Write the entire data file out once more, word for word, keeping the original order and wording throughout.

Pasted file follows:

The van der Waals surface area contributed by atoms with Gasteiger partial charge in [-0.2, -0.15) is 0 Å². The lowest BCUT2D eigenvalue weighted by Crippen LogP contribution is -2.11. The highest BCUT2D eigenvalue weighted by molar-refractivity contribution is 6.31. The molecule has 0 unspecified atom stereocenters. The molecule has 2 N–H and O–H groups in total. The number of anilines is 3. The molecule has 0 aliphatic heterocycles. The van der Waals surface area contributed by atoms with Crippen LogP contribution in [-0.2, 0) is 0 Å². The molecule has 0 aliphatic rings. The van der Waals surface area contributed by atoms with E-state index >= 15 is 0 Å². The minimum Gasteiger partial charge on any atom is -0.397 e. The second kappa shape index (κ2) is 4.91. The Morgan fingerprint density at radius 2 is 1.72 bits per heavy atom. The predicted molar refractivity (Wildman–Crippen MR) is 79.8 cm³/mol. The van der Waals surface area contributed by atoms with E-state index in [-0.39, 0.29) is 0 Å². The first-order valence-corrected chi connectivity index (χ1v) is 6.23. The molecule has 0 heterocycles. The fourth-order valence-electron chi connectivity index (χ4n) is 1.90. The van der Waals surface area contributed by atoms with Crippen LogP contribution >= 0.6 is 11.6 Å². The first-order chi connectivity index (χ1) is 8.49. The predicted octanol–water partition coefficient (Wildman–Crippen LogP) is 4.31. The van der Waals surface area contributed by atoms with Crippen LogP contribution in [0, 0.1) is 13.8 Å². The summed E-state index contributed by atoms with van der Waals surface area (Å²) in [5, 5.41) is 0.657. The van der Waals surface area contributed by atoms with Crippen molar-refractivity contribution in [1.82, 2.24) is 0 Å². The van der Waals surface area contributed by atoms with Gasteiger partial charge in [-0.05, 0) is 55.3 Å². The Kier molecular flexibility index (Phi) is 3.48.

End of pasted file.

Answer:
The van der Waals surface area contributed by atoms with Gasteiger partial charge in [-0.2, -0.15) is 0 Å². The lowest BCUT2D eigenvalue weighted by Crippen LogP contribution is -2.11. The highest BCUT2D eigenvalue weighted by molar-refractivity contribution is 6.31. The molecule has 0 unspecified atom stereocenters. The molecule has 2 N–H and O–H groups in total. The number of anilines is 3. The molecule has 0 aliphatic heterocycles. The van der Waals surface area contributed by atoms with Crippen LogP contribution in [-0.2, 0) is 0 Å². The molecule has 0 aliphatic rings. The van der Waals surface area contributed by atoms with E-state index >= 15 is 0 Å². The minimum Gasteiger partial charge on any atom is -0.397 e. The second kappa shape index (κ2) is 4.91. The Morgan fingerprint density at radius 2 is 1.72 bits per heavy atom. The predicted molar refractivity (Wildman–Crippen MR) is 79.8 cm³/mol. The van der Waals surface area contributed by atoms with E-state index in [-0.39, 0.29) is 0 Å². The first-order valence-corrected chi connectivity index (χ1v) is 6.23. The molecule has 0 heterocycles. The fourth-order valence-electron chi connectivity index (χ4n) is 1.90. The van der Waals surface area contributed by atoms with Crippen LogP contribution >= 0.6 is 11.6 Å². The first-order chi connectivity index (χ1) is 8.49. The predicted octanol–water partition coefficient (Wildman–Crippen LogP) is 4.31. The van der Waals surface area contributed by atoms with Crippen LogP contribution in [0, 0.1) is 13.8 Å². The summed E-state index contributed by atoms with van der Waals surface area (Å²) in [5, 5.41) is 0.657. The van der Waals surface area contributed by atoms with Crippen molar-refractivity contribution in [1.82, 2.24) is 0 Å². The van der Waals surface area contributed by atoms with Gasteiger partial charge in [-0.05, 0) is 55.3 Å². The Kier molecular flexibility index (Phi) is 3.48.